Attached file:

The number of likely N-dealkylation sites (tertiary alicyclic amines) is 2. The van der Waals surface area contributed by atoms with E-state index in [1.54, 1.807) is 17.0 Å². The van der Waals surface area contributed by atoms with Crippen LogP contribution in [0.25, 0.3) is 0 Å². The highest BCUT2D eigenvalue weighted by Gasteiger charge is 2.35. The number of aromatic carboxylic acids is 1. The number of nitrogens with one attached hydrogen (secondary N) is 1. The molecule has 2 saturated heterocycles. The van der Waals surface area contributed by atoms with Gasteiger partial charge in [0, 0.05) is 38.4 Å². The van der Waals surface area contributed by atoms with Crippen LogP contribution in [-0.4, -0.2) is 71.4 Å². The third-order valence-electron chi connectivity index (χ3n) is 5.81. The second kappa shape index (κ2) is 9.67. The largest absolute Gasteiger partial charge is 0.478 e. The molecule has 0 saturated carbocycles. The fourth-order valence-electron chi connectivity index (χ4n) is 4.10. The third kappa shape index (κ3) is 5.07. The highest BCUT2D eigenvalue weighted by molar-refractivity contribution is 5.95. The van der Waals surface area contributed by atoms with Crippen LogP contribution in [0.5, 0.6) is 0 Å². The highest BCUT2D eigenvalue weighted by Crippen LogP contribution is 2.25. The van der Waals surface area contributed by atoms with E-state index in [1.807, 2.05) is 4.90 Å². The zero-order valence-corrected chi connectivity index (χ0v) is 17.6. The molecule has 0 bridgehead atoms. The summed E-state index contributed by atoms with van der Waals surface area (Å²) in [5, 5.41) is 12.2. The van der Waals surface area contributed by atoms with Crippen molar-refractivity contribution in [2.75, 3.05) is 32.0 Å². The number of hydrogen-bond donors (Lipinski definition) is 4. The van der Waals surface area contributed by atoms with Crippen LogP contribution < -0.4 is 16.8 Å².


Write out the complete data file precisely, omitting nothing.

The number of likely N-dealkylation sites (tertiary alicyclic amines) is 2. The van der Waals surface area contributed by atoms with E-state index in [1.54, 1.807) is 17.0 Å². The van der Waals surface area contributed by atoms with Crippen LogP contribution in [0.25, 0.3) is 0 Å². The highest BCUT2D eigenvalue weighted by Gasteiger charge is 2.35. The number of aromatic carboxylic acids is 1. The number of nitrogens with one attached hydrogen (secondary N) is 1. The molecule has 2 saturated heterocycles. The van der Waals surface area contributed by atoms with Gasteiger partial charge in [0, 0.05) is 38.4 Å². The van der Waals surface area contributed by atoms with Crippen LogP contribution in [-0.4, -0.2) is 71.4 Å². The third-order valence-electron chi connectivity index (χ3n) is 5.81. The second kappa shape index (κ2) is 9.67. The largest absolute Gasteiger partial charge is 0.478 e. The molecule has 0 saturated carbocycles. The fourth-order valence-electron chi connectivity index (χ4n) is 4.10. The third kappa shape index (κ3) is 5.07. The highest BCUT2D eigenvalue weighted by molar-refractivity contribution is 5.95. The van der Waals surface area contributed by atoms with Crippen LogP contribution in [0.5, 0.6) is 0 Å². The highest BCUT2D eigenvalue weighted by Crippen LogP contribution is 2.25. The van der Waals surface area contributed by atoms with E-state index in [1.807, 2.05) is 4.90 Å². The zero-order valence-corrected chi connectivity index (χ0v) is 17.6. The molecule has 0 bridgehead atoms. The summed E-state index contributed by atoms with van der Waals surface area (Å²) in [5, 5.41) is 12.2. The van der Waals surface area contributed by atoms with Crippen molar-refractivity contribution in [2.75, 3.05) is 32.0 Å². The number of hydrogen-bond donors (Lipinski definition) is 4. The van der Waals surface area contributed by atoms with Crippen LogP contribution < -0.4 is 16.8 Å².